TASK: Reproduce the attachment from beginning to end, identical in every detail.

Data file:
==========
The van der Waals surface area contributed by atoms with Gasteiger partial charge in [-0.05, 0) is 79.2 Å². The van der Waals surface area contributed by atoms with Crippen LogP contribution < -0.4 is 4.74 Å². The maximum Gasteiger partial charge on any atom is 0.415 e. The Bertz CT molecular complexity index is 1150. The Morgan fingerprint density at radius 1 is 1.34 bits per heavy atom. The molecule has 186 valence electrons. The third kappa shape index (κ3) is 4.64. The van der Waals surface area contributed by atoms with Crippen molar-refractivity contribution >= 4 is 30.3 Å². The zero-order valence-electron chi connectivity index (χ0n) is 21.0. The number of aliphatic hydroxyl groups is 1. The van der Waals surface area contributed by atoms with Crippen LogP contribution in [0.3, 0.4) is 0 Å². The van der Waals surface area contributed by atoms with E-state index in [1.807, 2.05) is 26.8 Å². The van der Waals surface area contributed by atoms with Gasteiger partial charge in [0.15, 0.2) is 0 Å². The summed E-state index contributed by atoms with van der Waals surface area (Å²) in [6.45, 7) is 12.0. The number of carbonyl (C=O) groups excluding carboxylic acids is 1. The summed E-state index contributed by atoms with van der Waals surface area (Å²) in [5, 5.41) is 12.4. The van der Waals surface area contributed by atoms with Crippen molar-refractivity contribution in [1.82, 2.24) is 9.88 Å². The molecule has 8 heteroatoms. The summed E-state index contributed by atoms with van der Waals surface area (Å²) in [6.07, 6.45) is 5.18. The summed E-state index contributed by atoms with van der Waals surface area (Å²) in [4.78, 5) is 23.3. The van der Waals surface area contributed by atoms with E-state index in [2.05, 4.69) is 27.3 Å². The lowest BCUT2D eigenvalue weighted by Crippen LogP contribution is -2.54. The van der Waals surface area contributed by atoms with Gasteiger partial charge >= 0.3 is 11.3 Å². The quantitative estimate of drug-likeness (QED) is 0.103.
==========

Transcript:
The van der Waals surface area contributed by atoms with Gasteiger partial charge in [-0.05, 0) is 79.2 Å². The van der Waals surface area contributed by atoms with Crippen LogP contribution < -0.4 is 4.74 Å². The maximum Gasteiger partial charge on any atom is 0.415 e. The Bertz CT molecular complexity index is 1150. The Morgan fingerprint density at radius 1 is 1.34 bits per heavy atom. The molecule has 186 valence electrons. The third kappa shape index (κ3) is 4.64. The van der Waals surface area contributed by atoms with Crippen molar-refractivity contribution >= 4 is 30.3 Å². The zero-order valence-electron chi connectivity index (χ0n) is 21.0. The number of aliphatic hydroxyl groups is 1. The van der Waals surface area contributed by atoms with Crippen LogP contribution in [0.3, 0.4) is 0 Å². The van der Waals surface area contributed by atoms with E-state index in [1.807, 2.05) is 26.8 Å². The van der Waals surface area contributed by atoms with Gasteiger partial charge in [0.15, 0.2) is 0 Å². The summed E-state index contributed by atoms with van der Waals surface area (Å²) in [6.45, 7) is 12.0. The number of carbonyl (C=O) groups excluding carboxylic acids is 1. The summed E-state index contributed by atoms with van der Waals surface area (Å²) in [5, 5.41) is 12.4. The van der Waals surface area contributed by atoms with Crippen molar-refractivity contribution in [1.82, 2.24) is 9.88 Å². The molecule has 8 heteroatoms. The summed E-state index contributed by atoms with van der Waals surface area (Å²) in [6.07, 6.45) is 5.18. The summed E-state index contributed by atoms with van der Waals surface area (Å²) in [4.78, 5) is 23.3. The van der Waals surface area contributed by atoms with E-state index in [2.05, 4.69) is 27.3 Å². The lowest BCUT2D eigenvalue weighted by Crippen LogP contribution is -2.54. The van der Waals surface area contributed by atoms with Gasteiger partial charge >= 0.3 is 11.3 Å². The quantitative estimate of drug-likeness (QED) is 0.103.